Downtown Edmonds Business Improvement District approved 4-3
By a 4-3 vote and following a lengthy period of questioning and discussion, the Edmonds City Council Tuesday night approved a proposal to create a Business Improvement District in downtown Edmonds.
BIDs are special assessment areas established under Washington State law to maintain and enhance specific business districts. The Edmonds BID includes the area of downtown Edmonds as shown on the map at the left.
The fact that the map did not extend further into the waterfront areas of Edmonds was a bone of contention for some business owners who testified during the public hearing portion of Tuesday night’s meeting. The feeling was that waterfront businesses will benefit from the BID’s efforts to bring more visitors to downtown Edmonds to shop and dine, and that they should also be assessed.
That concern was acknowledged by the councilmembers (Lora Petso, Joan Bloom and Adrienne Fraley-Monillas) who voted against the BID proposal in favor of taking more time to consider immediate expansion as well as address other questions. However, City of Edmonds Economic Development Director Stephen Clifton and City Attorney Jeff Taraday agreed that the council could expand the BID to include the waterfront and other downtown areas in the future, as long as the appropriate public process is followed.
Creating a BID provides a local funding mechanism whereby businesses assess themselves to fund programs designed to help fulfill goals related to activities such as marketing, promoting special events, security, beautification, parking, clean-up and administration of the BID. A total of 149 businesses out of the 313 in the BID area signed up to support the concept, and their assessments will exceed the 50-percent threshold required by state law.
“A Business Improvement District brings focused and dedicated resources, a united voice that builds on the best that Edmonds has to offer,” Edmonds Bookshop owner and BID Committee member MaryKay Sneeringer told the council Tuesday night.
The assessment structure has two categories: one for “open door” businesses (restaurants, retailers, banks, etc.), and one for “by appointment” (hair salons, doctors, lawyers, nail salons, insurance providers, counselors, financial advisors and others). It assesses retail establishments at a higher rate than service and professional businesses. The assessment is based on square footage and will cost each business in the zone from $120 to $600 per year.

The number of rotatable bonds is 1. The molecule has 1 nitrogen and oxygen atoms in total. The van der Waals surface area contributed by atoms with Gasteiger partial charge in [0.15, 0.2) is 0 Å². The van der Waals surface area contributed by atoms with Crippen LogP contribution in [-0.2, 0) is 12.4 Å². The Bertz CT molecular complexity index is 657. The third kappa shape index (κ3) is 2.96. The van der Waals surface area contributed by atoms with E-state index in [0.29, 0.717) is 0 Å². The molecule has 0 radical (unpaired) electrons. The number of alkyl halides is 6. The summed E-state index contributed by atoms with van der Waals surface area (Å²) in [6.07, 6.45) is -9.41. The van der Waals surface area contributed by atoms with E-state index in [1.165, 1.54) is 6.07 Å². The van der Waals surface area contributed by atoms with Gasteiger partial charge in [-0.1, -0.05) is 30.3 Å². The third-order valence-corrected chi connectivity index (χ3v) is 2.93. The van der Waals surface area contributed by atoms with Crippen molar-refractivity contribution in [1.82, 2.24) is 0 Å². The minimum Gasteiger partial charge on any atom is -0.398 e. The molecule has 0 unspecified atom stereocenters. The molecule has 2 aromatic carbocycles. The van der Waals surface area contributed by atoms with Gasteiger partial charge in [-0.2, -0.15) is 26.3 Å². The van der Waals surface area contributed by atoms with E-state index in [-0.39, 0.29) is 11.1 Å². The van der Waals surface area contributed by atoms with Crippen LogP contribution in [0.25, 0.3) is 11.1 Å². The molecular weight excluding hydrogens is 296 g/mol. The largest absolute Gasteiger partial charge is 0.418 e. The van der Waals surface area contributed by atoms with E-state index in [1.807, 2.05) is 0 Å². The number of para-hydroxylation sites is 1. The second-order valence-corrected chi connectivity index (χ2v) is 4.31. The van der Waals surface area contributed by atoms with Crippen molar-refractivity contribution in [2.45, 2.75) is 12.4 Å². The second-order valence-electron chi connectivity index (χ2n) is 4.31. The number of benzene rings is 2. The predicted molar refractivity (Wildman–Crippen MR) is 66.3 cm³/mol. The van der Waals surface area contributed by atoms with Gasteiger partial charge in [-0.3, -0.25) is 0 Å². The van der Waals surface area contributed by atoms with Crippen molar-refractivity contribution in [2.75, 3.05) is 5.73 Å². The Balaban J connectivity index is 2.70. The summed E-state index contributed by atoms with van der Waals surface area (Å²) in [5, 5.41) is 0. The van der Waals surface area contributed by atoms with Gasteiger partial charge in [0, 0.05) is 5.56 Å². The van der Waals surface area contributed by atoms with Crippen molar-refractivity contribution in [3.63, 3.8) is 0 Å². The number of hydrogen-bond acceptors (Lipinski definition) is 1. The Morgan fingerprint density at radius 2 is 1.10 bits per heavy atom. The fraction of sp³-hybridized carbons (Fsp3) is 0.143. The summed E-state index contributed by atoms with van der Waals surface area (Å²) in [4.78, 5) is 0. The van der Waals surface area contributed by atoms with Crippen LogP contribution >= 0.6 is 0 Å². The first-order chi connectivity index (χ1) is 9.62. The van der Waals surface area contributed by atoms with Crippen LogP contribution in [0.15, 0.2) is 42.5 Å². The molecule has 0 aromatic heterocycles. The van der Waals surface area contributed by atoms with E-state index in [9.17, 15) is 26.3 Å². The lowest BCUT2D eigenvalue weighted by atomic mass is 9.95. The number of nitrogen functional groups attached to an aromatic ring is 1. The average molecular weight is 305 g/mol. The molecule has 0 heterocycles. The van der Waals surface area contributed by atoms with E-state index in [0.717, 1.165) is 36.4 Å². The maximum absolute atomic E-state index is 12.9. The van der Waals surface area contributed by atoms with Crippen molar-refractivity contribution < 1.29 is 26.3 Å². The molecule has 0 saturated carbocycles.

More than 20 business owners signed up to testify during a public hearing on the proposal. A slight majority were in favor; among those opposed were business owners who had signed up initially but said they were having second thoughts about participating. Those concerns, along with questions about whether the BID boundaries should be expanded and if city staff time should be devoted to administering the bid during tight budgetary times, prompted “no” votes from Councilmembers Bloom and Petso. Fraley-Monillas stated she fully supported the BID concept but wanted more time to explore public concerns.
Now that the measure has been approved, the next step is for Mayor Dave Earling to appoint an interim member advisory board comprised of BID members — representing both open door and by appointment businesses. That board will submit a work plan to city council within 90 days outlining how it intends to spend money on a well as bylaws and policy guidelines. The city council will have oversight regarding how the money is spent.
Following the vote, long-time Edmonds BID leader David Arista of Arista Wine Cellars said that the committee was grateful for the council’s support and the group is ready to roll up its sleeves to accomplish the next steps. “The hard work begins now” with development of the work plan and bylaws, he said.